I had never gone to a real school before—my mom homeschooled me for the past four years. When the bell rang for recess (it sounded more like a foghorn than the fire-alarm shrill I heard in American movies), I thought it signalled lunchtime. I ate the dumplings Mom had packed for me in the containers she’d bought at Safeway. The containers had red snaps on the sides and fruit prints on the lids. I thought they looked kind of granny-esque, and I wished she’d used regular Ziploc tupperwares instead.
In the confusion after the final bell rang, with all the kids bowling over each other to grab their backpacks and jackets from the coatroom, I left my Safeway containers behind. When we got home and found the containers missing from my backpack, Mom berated me for it and made me walk tearfully back to Van Horne to retrieve them.
At school, I learned that everyone loved Bill Nye the Science Guy and that we always cheered about no homework, even though I secretly loved worksheets, and that I had nothing in common with the other kids. Tyler and Jack were best friends, as were Julia and Kristin, but everyone seemed to have grown up together.
They played games I’d never heard of, like groundhog and freeze tag and, bizarrely, toilet tag. I didn’t understand when I could unfreeze in freeze tag and I didn’t run fast enough to beat It and I didn’t get why something boiled red and angry in my chest every time the other kids pointed at me and screamed, “You’re It!” before running in the opposite direction, holding hands and howling with laughter.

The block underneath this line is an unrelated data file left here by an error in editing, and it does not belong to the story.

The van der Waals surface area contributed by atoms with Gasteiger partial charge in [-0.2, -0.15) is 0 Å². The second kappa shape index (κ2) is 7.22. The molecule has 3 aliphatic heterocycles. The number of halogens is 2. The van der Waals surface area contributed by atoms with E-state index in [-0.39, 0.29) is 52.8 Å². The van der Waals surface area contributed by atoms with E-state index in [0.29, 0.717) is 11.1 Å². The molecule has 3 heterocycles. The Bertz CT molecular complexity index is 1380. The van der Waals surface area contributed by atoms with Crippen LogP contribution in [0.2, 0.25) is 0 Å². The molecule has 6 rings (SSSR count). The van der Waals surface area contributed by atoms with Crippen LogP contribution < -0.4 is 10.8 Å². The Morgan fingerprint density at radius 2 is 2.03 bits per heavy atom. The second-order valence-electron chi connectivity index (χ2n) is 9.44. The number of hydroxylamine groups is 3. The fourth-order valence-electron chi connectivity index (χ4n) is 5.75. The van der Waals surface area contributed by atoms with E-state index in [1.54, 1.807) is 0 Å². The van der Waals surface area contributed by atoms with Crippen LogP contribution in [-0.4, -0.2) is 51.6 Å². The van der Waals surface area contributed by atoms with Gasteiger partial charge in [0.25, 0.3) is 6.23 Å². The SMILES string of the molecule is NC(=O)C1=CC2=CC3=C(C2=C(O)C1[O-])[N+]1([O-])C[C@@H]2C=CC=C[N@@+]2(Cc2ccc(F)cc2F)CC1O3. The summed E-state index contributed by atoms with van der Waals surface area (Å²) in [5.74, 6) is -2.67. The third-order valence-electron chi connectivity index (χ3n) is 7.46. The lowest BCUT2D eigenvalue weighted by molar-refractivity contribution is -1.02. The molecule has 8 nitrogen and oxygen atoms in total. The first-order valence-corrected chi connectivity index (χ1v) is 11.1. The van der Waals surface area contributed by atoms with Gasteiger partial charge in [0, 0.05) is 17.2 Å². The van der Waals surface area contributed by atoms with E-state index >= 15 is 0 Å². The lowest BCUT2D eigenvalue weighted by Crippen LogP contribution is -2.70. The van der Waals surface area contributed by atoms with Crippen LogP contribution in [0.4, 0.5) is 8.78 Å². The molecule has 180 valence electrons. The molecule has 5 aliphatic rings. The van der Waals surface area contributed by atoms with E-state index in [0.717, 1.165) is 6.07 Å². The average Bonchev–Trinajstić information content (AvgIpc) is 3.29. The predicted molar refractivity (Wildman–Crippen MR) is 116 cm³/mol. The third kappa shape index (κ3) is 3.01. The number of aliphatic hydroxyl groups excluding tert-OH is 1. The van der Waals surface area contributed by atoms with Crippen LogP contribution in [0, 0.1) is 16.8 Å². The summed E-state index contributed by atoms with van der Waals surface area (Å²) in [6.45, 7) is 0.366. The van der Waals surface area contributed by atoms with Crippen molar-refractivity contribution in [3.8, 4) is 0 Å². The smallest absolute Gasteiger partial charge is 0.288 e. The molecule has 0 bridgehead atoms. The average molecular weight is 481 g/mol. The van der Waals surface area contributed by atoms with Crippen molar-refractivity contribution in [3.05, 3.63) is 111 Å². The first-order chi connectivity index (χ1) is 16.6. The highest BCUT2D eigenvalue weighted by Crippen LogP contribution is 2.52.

As the weeks passed, the air turned frigid and the leaves dropped off the trees, leaving them naked and shivering in the cold. In our little basement, it grew so chilly that I stood in the shower long after I’d turned off the water just so I wouldn’t have to step out of the steam wet and cold. I made Mom warm my clothes on the heater by our bed every morning before I changed into them.
Mom took me to the Bay to buy me a turquoise ski jacket, brown snow pants, black snow boots, blue mittens, and fuzzy Hello Kitty earmuffs. The morning of the first snowfall, I ran outside into the still-drifting snow in my teddy-bear slippers. A full foot of snow blanketed the backyard, so bright and white that my eyes ached looking at it.
I bent over and scooped up some of the snow to form a snowball. “Mom!” I cried. “Mom, look!”
Mom appeared in the doorway, squinting. “What are you doing? Come back here and put on your jacket and boots!”
I brandished two handfuls of snow at her. Rough, crystalline, crunchy. “It feels exactly like my dream, Mom! When I dreamed of snow in Malaysia!”
Mom smiled, cocking a hip to lean against the doorframe. “Really? That’s nice.”
I shook my head. She didn’t understand. I turned my face up toward the overcast sky. Big, translucent flakes landed like frozen feathers on my cheeks.
I smiled, small and private, to the snow, to the sky, to whoever was watching.
Grace Kwan is a Sociology and Professional Writing & Communication student at the University of Toronto. She has written stories ever since she was seven—her works have appeared in multiple anthologies and magazines. She writes on sociopolitical topics as a contributing writer for The Thirlby. In her free time, Grace binges sitcoms and DnD campaigns online.